Opoudjis (Nick Nicholas) at the Hellenic Steakhouse has been doing a series of posts on the origin and development of the colloquial Greek phrase αμέτι μουχαμέτι [ameti mukhameti], expressing unreasonable insistence or pigheadedness (το έβαλε αμέτι μουχαμέτι να κάνει τον γιο του δικηγόρο, ‘he set out, ameti mouhameti, to make his son a lawyer’), which, it turns out, comes from Ottoman Turkish. Here’s a brief summary:
In Turkish there is an expression ümmet-i Muhammed, “nation of Muhammad”, with which Muslims refer to the sum of their coreligionists. During Ottoman rule, it was also used as a warcry, which was interpreted by Greeks as an oath/commitment to attain victory. So it passed into Greek with the sense “at any sacrifice”, as αμέτι μουχαμέτι—possibly through the influence of a folk etymology from the name Ahmed or the oath Μα το Μουχαμέτη “By Muhammad!”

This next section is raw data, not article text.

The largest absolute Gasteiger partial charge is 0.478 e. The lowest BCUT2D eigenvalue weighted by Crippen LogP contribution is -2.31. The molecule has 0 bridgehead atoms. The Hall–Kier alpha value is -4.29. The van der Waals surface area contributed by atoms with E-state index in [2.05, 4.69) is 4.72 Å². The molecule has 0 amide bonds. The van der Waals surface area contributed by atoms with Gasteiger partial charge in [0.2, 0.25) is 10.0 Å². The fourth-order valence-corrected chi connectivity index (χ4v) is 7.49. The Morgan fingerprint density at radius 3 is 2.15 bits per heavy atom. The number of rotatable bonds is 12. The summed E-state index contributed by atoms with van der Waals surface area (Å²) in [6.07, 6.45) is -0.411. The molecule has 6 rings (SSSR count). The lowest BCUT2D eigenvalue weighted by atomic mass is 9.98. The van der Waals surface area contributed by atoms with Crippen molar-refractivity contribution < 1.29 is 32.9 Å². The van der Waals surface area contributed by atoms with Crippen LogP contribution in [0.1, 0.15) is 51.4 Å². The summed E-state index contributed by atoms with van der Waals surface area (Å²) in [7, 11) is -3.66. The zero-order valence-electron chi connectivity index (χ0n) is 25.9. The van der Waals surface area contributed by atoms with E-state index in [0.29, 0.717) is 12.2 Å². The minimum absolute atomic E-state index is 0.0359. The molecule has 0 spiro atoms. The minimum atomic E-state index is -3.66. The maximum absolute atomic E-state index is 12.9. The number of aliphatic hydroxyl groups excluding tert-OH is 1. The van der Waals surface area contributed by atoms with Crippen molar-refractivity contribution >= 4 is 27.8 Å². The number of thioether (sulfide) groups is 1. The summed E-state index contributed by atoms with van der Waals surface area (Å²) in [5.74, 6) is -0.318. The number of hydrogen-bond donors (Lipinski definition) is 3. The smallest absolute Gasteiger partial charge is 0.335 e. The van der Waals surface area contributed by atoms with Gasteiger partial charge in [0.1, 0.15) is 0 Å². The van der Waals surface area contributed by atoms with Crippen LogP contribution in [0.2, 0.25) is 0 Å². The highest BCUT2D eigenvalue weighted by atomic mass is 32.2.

But, as always, the fun is in the details. The laying out of evidence (taken, as Nick would want me to point out, from Vasilis Orfanos at Nikos Sarantakos’ blog) and the careful analysis of exactly how the change must have occurred are well worth your attention even if you have no particular interest in Greek. An interesting sidelight: “understanding Turkish really does get in the way of seeing how the meaning change happened.” The discussion extends over several posts, beginning with Metonymy and Metaphor in Language Change (“If you’re trying to date linguistic change, you have a problem. Because the initial reanalysis happens in people’s heads, you can’t see it in textual evidence”) and continuing in αμέτι μουχαμέτι, “Come Hell or High Water” (laying out the problem and the evidence), αμέτι μουχαμέτι: Syntax (“I will claim that the syntax of this expression, like that of so many others, changed through an iteration of reanalysis and extension”), and αμέτι μουχαμέτι: Semantics (“The context is key to how the connotations took root; context, after all, is where connotations come from”). Warning: I have spent a goodly chunk of the morning reading all that instead of doing a rush editing job. This stuff is addictive.